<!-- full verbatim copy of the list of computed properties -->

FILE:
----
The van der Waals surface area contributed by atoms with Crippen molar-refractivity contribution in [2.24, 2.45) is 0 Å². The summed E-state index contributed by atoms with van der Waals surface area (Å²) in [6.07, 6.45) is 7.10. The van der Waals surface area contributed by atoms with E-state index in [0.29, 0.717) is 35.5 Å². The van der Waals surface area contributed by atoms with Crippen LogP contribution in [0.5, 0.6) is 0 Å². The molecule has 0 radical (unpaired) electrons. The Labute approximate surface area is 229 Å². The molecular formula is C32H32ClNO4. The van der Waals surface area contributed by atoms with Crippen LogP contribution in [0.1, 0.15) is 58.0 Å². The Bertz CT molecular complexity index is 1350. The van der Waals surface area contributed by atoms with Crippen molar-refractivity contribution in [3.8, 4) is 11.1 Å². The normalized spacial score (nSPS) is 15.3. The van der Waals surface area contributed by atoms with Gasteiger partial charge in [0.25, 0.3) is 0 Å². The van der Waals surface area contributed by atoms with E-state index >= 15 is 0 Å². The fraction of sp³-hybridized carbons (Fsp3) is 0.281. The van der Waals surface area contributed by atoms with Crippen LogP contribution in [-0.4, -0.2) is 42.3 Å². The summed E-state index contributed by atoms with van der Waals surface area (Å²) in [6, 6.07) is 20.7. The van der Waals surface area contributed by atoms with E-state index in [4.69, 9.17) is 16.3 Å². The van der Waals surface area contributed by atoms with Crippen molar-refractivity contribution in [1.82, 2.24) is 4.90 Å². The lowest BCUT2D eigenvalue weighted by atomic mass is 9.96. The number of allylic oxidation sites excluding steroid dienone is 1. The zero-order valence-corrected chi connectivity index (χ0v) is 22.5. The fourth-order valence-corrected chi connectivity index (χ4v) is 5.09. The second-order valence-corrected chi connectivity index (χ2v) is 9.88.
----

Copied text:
The van der Waals surface area contributed by atoms with Crippen molar-refractivity contribution in [2.24, 2.45) is 0 Å². The summed E-state index contributed by atoms with van der Waals surface area (Å²) in [6.07, 6.45) is 7.10. The van der Waals surface area contributed by atoms with E-state index in [0.29, 0.717) is 35.5 Å². The van der Waals surface area contributed by atoms with Crippen LogP contribution in [0.5, 0.6) is 0 Å². The molecule has 0 radical (unpaired) electrons. The Labute approximate surface area is 229 Å². The molecular formula is C32H32ClNO4. The van der Waals surface area contributed by atoms with Crippen LogP contribution in [0.1, 0.15) is 58.0 Å². The Bertz CT molecular complexity index is 1350. The van der Waals surface area contributed by atoms with Crippen molar-refractivity contribution in [3.8, 4) is 11.1 Å². The normalized spacial score (nSPS) is 15.3. The van der Waals surface area contributed by atoms with Gasteiger partial charge in [0.25, 0.3) is 0 Å². The van der Waals surface area contributed by atoms with E-state index >= 15 is 0 Å². The fraction of sp³-hybridized carbons (Fsp3) is 0.281. The van der Waals surface area contributed by atoms with Crippen LogP contribution in [-0.4, -0.2) is 42.3 Å². The summed E-state index contributed by atoms with van der Waals surface area (Å²) in [6, 6.07) is 20.7. The van der Waals surface area contributed by atoms with E-state index in [4.69, 9.17) is 16.3 Å². The van der Waals surface area contributed by atoms with Crippen molar-refractivity contribution in [1.82, 2.24) is 4.90 Å². The lowest BCUT2D eigenvalue weighted by atomic mass is 9.96. The number of allylic oxidation sites excluding steroid dienone is 1. The zero-order valence-corrected chi connectivity index (χ0v) is 22.5. The fourth-order valence-corrected chi connectivity index (χ4v) is 5.09. The second-order valence-corrected chi connectivity index (χ2v) is 9.88.